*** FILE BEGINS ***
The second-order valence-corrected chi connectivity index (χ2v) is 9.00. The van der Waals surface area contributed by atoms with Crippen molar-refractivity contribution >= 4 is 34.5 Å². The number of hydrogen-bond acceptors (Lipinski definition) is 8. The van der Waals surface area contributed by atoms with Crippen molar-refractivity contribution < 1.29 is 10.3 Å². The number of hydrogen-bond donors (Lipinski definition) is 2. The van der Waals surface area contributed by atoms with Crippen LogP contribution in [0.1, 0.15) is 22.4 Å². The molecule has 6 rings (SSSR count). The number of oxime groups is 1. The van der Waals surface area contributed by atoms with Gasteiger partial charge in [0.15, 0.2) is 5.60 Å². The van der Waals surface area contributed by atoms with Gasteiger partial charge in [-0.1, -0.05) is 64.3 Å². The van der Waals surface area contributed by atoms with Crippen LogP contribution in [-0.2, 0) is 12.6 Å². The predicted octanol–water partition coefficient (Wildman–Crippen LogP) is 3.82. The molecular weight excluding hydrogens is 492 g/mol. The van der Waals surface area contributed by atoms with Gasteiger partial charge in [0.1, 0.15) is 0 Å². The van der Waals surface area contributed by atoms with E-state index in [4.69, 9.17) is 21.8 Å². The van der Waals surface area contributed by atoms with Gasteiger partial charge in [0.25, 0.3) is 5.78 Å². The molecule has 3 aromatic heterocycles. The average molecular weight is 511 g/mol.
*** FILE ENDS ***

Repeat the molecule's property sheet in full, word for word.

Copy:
The second-order valence-corrected chi connectivity index (χ2v) is 9.00. The van der Waals surface area contributed by atoms with Crippen molar-refractivity contribution >= 4 is 34.5 Å². The number of hydrogen-bond acceptors (Lipinski definition) is 8. The van der Waals surface area contributed by atoms with Crippen molar-refractivity contribution < 1.29 is 10.3 Å². The number of hydrogen-bond donors (Lipinski definition) is 2. The van der Waals surface area contributed by atoms with Crippen LogP contribution in [0.1, 0.15) is 22.4 Å². The molecule has 6 rings (SSSR count). The number of oxime groups is 1. The van der Waals surface area contributed by atoms with Gasteiger partial charge in [0.15, 0.2) is 5.60 Å². The van der Waals surface area contributed by atoms with Gasteiger partial charge in [-0.1, -0.05) is 64.3 Å². The van der Waals surface area contributed by atoms with Crippen LogP contribution in [-0.2, 0) is 12.6 Å². The predicted octanol–water partition coefficient (Wildman–Crippen LogP) is 3.82. The molecular weight excluding hydrogens is 492 g/mol. The van der Waals surface area contributed by atoms with Gasteiger partial charge in [0.1, 0.15) is 0 Å². The van der Waals surface area contributed by atoms with E-state index in [4.69, 9.17) is 21.8 Å². The van der Waals surface area contributed by atoms with Gasteiger partial charge in [0.25, 0.3) is 5.78 Å². The molecule has 3 aromatic heterocycles. The average molecular weight is 511 g/mol.